That pace topped Ricky Taylor’s 1:35.366 lap that topped the Thursday morning session that marked the first time the IMSA WeatherTech SportsCar Championship was back on track since qualifying Sunday afternoon that concluded the four-day Roar Before The Rolex 24 test.

In a final session Thursday night, Matt Campbell was fastest (1:35.802) in the No. 7 Porsche Penske Motorsports Porsche 963 but still was off the times set by Westbrook and Taylor.

Punctuated by Tom Blomqvist’s pole position for defending race winner Meyer Shank Racing, the Acura ARX-06s had been fastest for much of the Roar and led four consecutive practice sessions.

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But the times have been extremely tight in the new Grand Touring Prototype (GTP) category that has brought hybrid engines to IMSA’s premier class. Only 0.9 seconds separated the nine LMDh cars in GTP in qualifying, and though the spread slightly widened to 1.378 seconds in Thursday’s practices with teams on varying strategies and preparation, Westbrook still pooh-poohed the importance of speeds.

“It’s always nice to be at the top, but I don’t think it means too much or read too much into it” Westbrook said. “Big fuel tanks in the GTP class this year, so you have no idea what fuel levels people are running. We had a good run, and the car is really enjoyable to drive now. I definitely wasn’t saying that a month ago.

“It really does feel good now. We are working on performance and definitely unlocking some potential, and it just gives us more confidence going into the race. It’s going to be super tight. Everyone’s got the same power, everyone has the same downforce, everyone has the same drag levels and let’s just go race.”

Because teams have put such a premium on reliability, handling mostly has suffered in the GTPs, but Westbrook said the tide had turned Thursday.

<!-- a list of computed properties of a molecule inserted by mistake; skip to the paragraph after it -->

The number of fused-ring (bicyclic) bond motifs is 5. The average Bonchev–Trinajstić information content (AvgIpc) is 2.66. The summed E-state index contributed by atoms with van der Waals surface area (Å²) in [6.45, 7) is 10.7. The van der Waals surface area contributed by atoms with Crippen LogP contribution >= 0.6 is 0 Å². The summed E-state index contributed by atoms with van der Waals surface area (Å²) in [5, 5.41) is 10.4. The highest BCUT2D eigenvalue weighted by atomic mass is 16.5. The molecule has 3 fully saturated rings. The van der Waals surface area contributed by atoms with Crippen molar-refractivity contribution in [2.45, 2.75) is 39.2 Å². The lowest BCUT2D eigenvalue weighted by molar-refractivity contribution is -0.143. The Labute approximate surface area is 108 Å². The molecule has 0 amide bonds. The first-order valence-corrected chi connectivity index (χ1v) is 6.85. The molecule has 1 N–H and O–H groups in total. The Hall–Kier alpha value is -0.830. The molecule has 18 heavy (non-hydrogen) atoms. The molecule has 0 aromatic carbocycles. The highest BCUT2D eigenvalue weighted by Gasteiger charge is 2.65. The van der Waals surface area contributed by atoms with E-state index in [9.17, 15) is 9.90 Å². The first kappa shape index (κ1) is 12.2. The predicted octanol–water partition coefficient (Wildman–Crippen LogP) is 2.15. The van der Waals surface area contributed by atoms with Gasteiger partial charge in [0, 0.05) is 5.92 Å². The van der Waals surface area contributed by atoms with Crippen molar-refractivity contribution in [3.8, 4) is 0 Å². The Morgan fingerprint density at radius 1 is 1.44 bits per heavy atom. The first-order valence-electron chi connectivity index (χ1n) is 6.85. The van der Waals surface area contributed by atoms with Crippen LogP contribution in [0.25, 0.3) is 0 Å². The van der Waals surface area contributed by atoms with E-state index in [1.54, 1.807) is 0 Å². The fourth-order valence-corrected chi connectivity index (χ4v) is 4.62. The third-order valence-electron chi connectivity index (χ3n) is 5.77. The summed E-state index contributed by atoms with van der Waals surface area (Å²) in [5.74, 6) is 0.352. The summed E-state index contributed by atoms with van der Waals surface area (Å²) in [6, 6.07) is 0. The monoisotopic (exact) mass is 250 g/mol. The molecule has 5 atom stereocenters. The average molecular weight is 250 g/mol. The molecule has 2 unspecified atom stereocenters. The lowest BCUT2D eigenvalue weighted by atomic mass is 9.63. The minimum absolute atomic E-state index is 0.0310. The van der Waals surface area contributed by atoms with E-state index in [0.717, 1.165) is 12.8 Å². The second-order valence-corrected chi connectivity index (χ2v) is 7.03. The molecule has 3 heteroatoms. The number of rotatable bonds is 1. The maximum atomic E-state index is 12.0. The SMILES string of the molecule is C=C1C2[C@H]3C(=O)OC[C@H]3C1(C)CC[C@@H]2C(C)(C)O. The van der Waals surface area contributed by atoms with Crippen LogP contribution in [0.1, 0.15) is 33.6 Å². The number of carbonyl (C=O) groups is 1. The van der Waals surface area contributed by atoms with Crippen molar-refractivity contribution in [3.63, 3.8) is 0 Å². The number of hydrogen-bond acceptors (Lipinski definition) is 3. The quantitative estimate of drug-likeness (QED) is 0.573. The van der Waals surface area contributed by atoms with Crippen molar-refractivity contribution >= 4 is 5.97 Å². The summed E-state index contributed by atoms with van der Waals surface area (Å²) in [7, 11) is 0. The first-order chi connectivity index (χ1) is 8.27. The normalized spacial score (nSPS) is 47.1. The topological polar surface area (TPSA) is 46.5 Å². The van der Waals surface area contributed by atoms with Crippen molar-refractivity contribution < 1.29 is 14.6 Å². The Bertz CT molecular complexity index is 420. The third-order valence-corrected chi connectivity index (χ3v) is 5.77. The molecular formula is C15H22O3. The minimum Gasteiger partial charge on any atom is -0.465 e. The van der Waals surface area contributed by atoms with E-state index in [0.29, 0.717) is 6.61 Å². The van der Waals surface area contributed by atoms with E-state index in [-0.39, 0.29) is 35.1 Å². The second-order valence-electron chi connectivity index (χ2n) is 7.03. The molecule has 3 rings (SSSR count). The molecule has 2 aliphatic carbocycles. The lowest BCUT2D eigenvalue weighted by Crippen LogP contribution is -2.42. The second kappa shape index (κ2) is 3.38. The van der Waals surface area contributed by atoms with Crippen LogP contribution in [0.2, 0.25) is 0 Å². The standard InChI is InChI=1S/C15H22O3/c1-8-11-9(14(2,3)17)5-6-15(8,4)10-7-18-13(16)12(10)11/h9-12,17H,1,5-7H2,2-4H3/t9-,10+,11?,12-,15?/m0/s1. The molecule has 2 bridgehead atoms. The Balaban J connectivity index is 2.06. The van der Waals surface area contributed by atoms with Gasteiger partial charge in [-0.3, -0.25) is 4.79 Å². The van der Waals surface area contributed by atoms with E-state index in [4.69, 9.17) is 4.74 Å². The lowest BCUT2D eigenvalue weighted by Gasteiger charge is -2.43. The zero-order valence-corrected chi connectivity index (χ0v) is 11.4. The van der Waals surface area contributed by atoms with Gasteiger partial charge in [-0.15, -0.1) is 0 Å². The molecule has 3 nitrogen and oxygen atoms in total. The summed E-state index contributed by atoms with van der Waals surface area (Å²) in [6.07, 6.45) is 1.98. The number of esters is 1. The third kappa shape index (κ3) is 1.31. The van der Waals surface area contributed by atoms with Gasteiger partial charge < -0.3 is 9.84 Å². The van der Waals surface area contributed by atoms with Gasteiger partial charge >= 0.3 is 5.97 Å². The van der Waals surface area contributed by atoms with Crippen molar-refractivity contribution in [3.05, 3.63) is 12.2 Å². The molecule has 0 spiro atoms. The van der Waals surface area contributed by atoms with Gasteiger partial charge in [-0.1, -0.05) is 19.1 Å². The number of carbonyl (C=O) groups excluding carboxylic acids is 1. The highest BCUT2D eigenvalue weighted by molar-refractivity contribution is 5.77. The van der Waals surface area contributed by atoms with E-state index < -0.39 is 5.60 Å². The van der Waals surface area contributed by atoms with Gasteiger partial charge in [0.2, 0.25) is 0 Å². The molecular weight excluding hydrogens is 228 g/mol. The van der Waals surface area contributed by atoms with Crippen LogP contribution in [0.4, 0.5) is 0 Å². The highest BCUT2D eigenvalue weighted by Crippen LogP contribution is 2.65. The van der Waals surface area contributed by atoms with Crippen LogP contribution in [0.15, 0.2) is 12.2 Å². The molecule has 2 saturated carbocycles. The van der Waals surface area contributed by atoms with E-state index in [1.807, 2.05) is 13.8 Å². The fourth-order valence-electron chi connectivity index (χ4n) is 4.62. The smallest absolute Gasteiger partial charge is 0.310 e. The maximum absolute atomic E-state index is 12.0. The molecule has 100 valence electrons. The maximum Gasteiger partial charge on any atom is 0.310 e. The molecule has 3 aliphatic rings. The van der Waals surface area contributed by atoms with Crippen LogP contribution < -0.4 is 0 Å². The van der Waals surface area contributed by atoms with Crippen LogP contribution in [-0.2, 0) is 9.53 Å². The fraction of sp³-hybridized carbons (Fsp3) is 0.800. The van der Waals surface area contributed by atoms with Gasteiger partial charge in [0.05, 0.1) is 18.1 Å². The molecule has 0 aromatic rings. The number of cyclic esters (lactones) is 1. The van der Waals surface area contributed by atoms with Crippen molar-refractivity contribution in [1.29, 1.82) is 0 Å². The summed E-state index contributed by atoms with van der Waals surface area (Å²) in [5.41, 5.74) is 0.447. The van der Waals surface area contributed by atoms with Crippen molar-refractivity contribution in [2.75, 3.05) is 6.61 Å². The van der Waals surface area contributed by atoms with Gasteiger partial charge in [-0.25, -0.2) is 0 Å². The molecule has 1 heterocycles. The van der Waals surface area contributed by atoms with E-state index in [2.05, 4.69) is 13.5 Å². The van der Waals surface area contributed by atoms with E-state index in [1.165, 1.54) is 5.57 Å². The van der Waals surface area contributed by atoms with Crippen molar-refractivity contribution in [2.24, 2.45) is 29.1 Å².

“These cars are so competitive, and you were just running it for the sake of running it in the beginning, and there’s so much going on, you don’t really have time to work on performance,” he said. “A lot of emphasis was on durability in the beginning, and rightly so, but now finally we can work on performance, and that’s the same for other manufacturers as well. But we’re worrying about ourselves and improving every run, and I think everybody’s pretty happy with their Cadillac right now.”

Mike Shank, co-owner of Blomqvist’s No. 60 on the pole, said his team still was facing reliability problems despite its speed.

“We address them literally every hour,” Shank said. “We’re addressing some little thing we’re doing better to try to make it last. And also we’re talking about how we race the race, which will be different from years past.

“Just think about every system in the car, I’m not going to say which ones we’re working on, but there are systems in the car that ORECA and HPD are continually trying to improve. By the way, sometimes we put them on the car and take them off before it even goes out on the track because something didn’t work with electronics. There’s so much programming. So many departments have to talk to each other. That bridge gets broken from a code not being totally correct, and the car won’t run. Or the power steering turns off.”

Former Rolex 24 winner Renger van der Zande of Ganassi said it still is a waiting game until the 24-hour race begins Saturday shortly after 1:30 p.m.

“I think the performance of the car is good,” van der Zande said. “No drama. We’re chipping away on setup step by step and the team is in control. It’s crazy out there what people do on the track at the moment. It’s about staying cool and peak at the right moment, and it’s not the right moment yet for that. We’ll keep digging.”


PRACTICE RESULTS:

Click here for Session I (by class)

Click here for Session II (by class)

Click here for Session III (by class)

Combined speeds